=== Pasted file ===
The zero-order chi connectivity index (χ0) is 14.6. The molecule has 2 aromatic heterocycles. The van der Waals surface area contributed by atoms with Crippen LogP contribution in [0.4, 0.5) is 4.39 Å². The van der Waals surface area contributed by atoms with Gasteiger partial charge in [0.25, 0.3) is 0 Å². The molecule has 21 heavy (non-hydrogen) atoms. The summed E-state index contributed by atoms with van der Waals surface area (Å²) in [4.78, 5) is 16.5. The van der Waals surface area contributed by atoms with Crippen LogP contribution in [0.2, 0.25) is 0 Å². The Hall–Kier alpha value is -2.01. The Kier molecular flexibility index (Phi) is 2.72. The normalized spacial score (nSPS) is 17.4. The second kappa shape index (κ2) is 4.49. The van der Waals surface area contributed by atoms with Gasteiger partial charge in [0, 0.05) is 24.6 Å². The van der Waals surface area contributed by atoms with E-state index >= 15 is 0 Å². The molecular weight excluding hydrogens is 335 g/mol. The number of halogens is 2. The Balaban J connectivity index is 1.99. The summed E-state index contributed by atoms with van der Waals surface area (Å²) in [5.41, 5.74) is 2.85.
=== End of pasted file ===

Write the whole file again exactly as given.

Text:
The zero-order chi connectivity index (χ0) is 14.6. The molecule has 2 aromatic heterocycles. The van der Waals surface area contributed by atoms with Crippen LogP contribution in [0.4, 0.5) is 4.39 Å². The van der Waals surface area contributed by atoms with Gasteiger partial charge in [0.25, 0.3) is 0 Å². The molecule has 21 heavy (non-hydrogen) atoms. The summed E-state index contributed by atoms with van der Waals surface area (Å²) in [4.78, 5) is 16.5. The van der Waals surface area contributed by atoms with Crippen LogP contribution in [0.2, 0.25) is 0 Å². The Hall–Kier alpha value is -2.01. The Kier molecular flexibility index (Phi) is 2.72. The normalized spacial score (nSPS) is 17.4. The second kappa shape index (κ2) is 4.49. The van der Waals surface area contributed by atoms with Gasteiger partial charge in [0, 0.05) is 24.6 Å². The van der Waals surface area contributed by atoms with E-state index >= 15 is 0 Å². The molecular weight excluding hydrogens is 335 g/mol. The number of halogens is 2. The Balaban J connectivity index is 1.99. The summed E-state index contributed by atoms with van der Waals surface area (Å²) in [5.41, 5.74) is 2.85.